Some Democrats, Minority Groups Question Net Neutrality

A group of 72 Democratic lawmakers is the latest to question the U.S. Federal Communications Commission's move to create new net neutrality regulations.

A group of 72 Democratic lawmakers is the latest to question the U.S. Federal Communications Commission's move to create new net neutrality regulations.

Democrats, including U.S. President Barack Obama, have generally supported new rules that would prohibit broadband providers from selectively blocking or slowing Web content, but the group of 72 members of the House of Representatives sent a letter Thursday to FCC Chairman Julius Genachowski, saying they're concerned that new regulations would slow down investment in broadband networks. Many of the 72 Democrats are members of the "Blue Dogs," a conservative wing of the party, or of the Congressional Black Caucus.

Although the Congressional Black Caucus isn't traditionally against government regulation, some members are concerned that many African-Americans and other ethnic minorities lack access to broadband networks. Among the House Democrats signing the letter were Elijah Cummings of Maryland, Charlie Gonzalez of Texas and Loretta Sanchez of California.

The FCC on Thursday is scheduled to vote on a notice of proposed rule-making, the first step toward approving formal net neutrality rules. The FCC has had informal open Internet principles since 2005, but cable provider Comcast, in a lawsuit, has challenged the agency's authority to enforce the principles.

The 72 House Democrats join 18 Senate Republicans, a coalition of minority groups, the Communications Workers of America and a coalition of telecom-related companies, including Cisco Systems, Ericsson and Motorola, in raising concerns about new net neutrality rules in recent days.

The FCC should "carefully consider the full range of consequences that government action may have on network investment," the Democratic letter said. "In light of the growth and innovation in new applications that the current [regulatory] regime has enabled, as compared to the limited evidence demonstrating any tangible harm, we would urge you to avoid tentative conclusions which favor government regulation."

Opponents of net neutrality rules say there have been few examples of broadband providers blocking or slowing traffic.

But net neutrality advocates say that traditional telecom carriers had to share their networks with competitors until 2005, when the FCC began relaxing those rules. There was significant investment in networks when telecom carriers had to share their networks, net neutrality advocates say.

A day before the Democrats' letter, a coalition of minority groups also sent a letter to the FCC, raising some of the same concerns.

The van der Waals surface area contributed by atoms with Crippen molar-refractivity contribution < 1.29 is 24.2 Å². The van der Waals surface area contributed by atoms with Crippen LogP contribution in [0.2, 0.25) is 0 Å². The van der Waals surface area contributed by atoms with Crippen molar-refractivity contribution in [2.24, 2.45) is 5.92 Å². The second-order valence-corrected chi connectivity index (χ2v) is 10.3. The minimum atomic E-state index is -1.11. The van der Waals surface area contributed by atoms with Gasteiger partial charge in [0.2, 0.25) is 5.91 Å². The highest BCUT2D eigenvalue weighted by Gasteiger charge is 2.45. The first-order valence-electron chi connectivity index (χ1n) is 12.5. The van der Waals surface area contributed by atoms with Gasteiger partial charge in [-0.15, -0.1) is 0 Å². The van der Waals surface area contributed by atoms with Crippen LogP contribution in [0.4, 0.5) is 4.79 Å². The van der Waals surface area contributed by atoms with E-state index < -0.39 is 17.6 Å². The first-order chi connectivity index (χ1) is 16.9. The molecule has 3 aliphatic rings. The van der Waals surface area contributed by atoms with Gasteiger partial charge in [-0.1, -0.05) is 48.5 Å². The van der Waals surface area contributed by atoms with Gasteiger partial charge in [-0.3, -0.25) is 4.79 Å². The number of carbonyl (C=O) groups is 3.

"As organizations that serve communities that are among the most severely impacted by a lack of access to technology, we urge you to keep your number one focus on the need to get everyone connected," said the letter, signed by representatives of the Hispanic Technology and Telecommunications Partnership, the National Association for the Advancement of Colored People (NAACP), the Asian American Justice Center and other groups. "We are concerned that some of the proposed regulations on the Internet could, as applied, inhibit the goal of universal access and leave disenfranchised communities further behind."

The net neutrality rules could slow investments in broadband and slow minorities' access to telemedicine, distance learning and other services, the letter said.

Net neutrality advocates said they were concerned that members of Congress and minority groups were buying into false claims by broadband providers.

"The people who those members of Congress represent are the most at risk from the closed, controlling Internet that the phone and cable companies want," said Gigi Sohn, president of Public Knowledge, a digital rights group. "The constituents of these members of Congress have fewest choices of providers and access to the least competition. They have the lowest Internet data speeds, they have the diminished opportunity to use the Web to its fullest potential. They are being betrayed."

Ben Scott, policy director of media reform group Free Press, noted that the FCC is just beginning the process of looking at net neutrality rules.

"We want to remind members of Congress and the other lawmakers that have come out of the woodwork this week to question net neutrality, that the benefits of a free and open Internet to free speech, economic innovation and democratic participation are absolutely invaluable to their constituents in the digital age," he said.

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